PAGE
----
I think they're completely connected, and even maybe beyond symbiotic they really are the same things. Our emotional lives are our physical lives, and we'd love that not to be the case because we'd love to think we're not quite so transparent, but as human beings walk around we're radiating our strengths and our weaknesses and our insecurities. So when you take on a role that's the delicious – challenging but delicious part of that as a storyteller. You tell the story of this person.
But a lot of actors, even classically-trained ones who take various movement classes, etc. don't necessarily go subtle rather than broad with their gestures, particularly on stage where actors tend to be bigger to reach the back rows. So is that something that you consciously work on, or is it something that simply evolves in the way that you find yourself performing a character?
That's a hard one to answer. You know one of the things that helps is just being on stage a lot in your life. On one hand you can sort of ask the cynical question, "What do I have to show for my life except a lot of stage manager reports about how much time I've spent onstage." But the more you're onstage, the more you're able to think through your body, and so it's not so much a series of conscious gestures and choices as just letting the unconscious tell the story. You have to be able to have been in front of audiences enough to trust subtle gestures, otherwise you may feel “Oh this isn't enough, that isn't enough,” but in fact a subtle gesture is often enough, and more than that, is more than enough.
You've often been compared to Charlie Chaplin and Buster Keaton, and it seems you could have had a successful film career, even maybe comparable to other actors who do a lot of physical comedy as well as drama, like Robin Williams or Jim Carrey. Did you ever consider a move to LA or at least focusing more on a film career, or was the stage just really always your home?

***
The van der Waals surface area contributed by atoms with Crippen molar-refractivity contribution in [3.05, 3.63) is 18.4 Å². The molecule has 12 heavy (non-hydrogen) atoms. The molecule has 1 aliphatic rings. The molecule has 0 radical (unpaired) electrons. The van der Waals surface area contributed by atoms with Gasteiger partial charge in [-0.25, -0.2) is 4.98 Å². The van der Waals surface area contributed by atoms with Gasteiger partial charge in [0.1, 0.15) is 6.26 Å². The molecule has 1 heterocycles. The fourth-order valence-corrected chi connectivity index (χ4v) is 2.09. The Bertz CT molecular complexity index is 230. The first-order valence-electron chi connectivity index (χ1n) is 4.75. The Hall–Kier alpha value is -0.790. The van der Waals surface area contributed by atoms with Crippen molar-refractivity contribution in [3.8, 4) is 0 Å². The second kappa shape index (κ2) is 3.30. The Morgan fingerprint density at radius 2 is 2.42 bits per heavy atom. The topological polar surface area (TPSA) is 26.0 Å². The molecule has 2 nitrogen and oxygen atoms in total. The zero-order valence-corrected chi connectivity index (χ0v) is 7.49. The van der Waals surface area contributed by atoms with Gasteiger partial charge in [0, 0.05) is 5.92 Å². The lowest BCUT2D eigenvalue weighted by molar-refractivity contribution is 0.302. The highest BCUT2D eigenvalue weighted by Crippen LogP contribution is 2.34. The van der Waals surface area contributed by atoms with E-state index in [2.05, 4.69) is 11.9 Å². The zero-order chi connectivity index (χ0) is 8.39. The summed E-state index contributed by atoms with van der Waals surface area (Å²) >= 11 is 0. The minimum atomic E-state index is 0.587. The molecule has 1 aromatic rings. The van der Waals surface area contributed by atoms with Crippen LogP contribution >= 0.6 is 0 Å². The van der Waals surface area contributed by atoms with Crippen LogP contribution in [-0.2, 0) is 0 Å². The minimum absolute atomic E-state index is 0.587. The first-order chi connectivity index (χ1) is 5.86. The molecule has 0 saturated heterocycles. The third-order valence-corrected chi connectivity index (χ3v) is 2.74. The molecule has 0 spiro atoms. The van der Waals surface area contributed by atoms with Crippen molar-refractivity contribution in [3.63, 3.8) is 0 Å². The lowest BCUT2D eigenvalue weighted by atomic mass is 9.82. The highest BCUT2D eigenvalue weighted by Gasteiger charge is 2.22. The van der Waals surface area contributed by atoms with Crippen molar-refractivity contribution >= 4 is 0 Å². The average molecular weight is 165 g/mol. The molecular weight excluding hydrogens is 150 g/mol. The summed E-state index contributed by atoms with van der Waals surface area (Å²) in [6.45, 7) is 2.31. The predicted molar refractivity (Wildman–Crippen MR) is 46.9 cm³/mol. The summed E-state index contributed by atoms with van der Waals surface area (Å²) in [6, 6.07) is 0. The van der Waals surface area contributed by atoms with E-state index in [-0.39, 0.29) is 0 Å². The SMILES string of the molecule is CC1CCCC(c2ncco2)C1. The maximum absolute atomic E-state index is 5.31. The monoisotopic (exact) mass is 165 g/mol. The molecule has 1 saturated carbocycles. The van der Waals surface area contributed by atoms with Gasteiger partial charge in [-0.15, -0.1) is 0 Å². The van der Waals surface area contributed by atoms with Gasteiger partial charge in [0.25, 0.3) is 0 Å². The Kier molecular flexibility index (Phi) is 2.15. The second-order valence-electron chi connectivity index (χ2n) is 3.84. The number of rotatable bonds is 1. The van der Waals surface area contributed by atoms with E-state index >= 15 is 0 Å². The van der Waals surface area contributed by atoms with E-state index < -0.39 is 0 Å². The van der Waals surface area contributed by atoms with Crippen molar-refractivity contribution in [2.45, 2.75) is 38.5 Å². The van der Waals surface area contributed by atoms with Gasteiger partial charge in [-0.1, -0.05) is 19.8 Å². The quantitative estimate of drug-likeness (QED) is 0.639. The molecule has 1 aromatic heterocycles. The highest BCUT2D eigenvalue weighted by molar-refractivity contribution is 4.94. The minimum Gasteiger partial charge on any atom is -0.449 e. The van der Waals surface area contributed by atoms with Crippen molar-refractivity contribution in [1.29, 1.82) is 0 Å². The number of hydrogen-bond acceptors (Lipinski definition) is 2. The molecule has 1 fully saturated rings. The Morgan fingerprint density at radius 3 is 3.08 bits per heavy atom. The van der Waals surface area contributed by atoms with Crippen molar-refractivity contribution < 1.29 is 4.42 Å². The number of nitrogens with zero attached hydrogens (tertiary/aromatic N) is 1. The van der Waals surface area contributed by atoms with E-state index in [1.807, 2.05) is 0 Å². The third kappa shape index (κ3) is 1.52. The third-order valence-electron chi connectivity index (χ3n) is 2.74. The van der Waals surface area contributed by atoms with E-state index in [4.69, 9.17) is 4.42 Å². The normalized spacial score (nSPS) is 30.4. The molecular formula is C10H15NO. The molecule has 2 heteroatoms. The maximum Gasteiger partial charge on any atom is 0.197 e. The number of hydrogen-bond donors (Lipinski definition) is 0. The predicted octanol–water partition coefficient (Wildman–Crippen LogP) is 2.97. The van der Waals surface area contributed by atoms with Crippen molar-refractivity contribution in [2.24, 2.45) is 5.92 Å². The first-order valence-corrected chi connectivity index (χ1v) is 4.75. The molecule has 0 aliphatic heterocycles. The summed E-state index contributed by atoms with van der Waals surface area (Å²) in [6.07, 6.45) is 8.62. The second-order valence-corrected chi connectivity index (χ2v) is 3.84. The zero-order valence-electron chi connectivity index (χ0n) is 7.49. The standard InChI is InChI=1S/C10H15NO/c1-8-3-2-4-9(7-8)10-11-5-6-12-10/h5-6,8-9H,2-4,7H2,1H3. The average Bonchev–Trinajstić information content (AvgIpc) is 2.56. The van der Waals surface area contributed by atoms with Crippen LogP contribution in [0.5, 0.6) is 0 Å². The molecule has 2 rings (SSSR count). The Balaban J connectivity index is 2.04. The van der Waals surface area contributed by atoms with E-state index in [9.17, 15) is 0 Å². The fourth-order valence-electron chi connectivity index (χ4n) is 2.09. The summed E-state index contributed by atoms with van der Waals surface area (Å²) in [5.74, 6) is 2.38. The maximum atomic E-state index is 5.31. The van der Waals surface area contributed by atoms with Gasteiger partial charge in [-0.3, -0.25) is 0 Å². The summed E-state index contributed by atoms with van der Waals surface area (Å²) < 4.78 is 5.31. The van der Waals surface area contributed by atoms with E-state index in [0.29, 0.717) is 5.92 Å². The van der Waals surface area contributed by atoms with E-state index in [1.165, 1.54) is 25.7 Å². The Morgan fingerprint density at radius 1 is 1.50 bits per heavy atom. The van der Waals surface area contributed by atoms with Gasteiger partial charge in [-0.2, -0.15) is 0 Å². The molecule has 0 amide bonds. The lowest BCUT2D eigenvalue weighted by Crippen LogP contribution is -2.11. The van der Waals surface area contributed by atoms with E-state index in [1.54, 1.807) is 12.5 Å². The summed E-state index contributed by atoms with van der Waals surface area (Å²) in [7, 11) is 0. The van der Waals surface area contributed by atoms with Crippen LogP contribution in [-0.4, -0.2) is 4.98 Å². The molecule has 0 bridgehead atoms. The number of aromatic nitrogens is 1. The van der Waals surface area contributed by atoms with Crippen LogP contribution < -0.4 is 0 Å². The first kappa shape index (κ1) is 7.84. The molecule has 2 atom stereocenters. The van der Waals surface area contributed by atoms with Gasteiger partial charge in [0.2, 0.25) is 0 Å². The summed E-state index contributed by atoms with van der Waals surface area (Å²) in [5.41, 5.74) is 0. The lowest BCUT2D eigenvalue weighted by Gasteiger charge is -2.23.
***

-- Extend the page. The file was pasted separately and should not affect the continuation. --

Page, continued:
That's very flattering company to be in. I think every human being is different and reacts differently. I'm very different from those guys, and I'm second to no one in my admiration for Robin and Jim Carrey, for instance. But even though I've written a lot of my own stuff, I think I'm more a guy of the theater than I am anything else. Now that could change over the next three years. It's not only financial, but the notion of leaving something behind you creeps into your consciousness as you get older. But as of right now I know my way around the stage much better than I know my way around a camera. And I'm getting better with camera work, but you know, it's like flying an airplane. You spend a lot of time in the cockpit of a certain kind of airplane, that's the one you know how to fly. So when I'm on stage I know my craft better than any other place.
To theater audiences, you're most famous for your "clown roles." Are you now making a conscious shift into what you just mentioned -- more straight acting roles?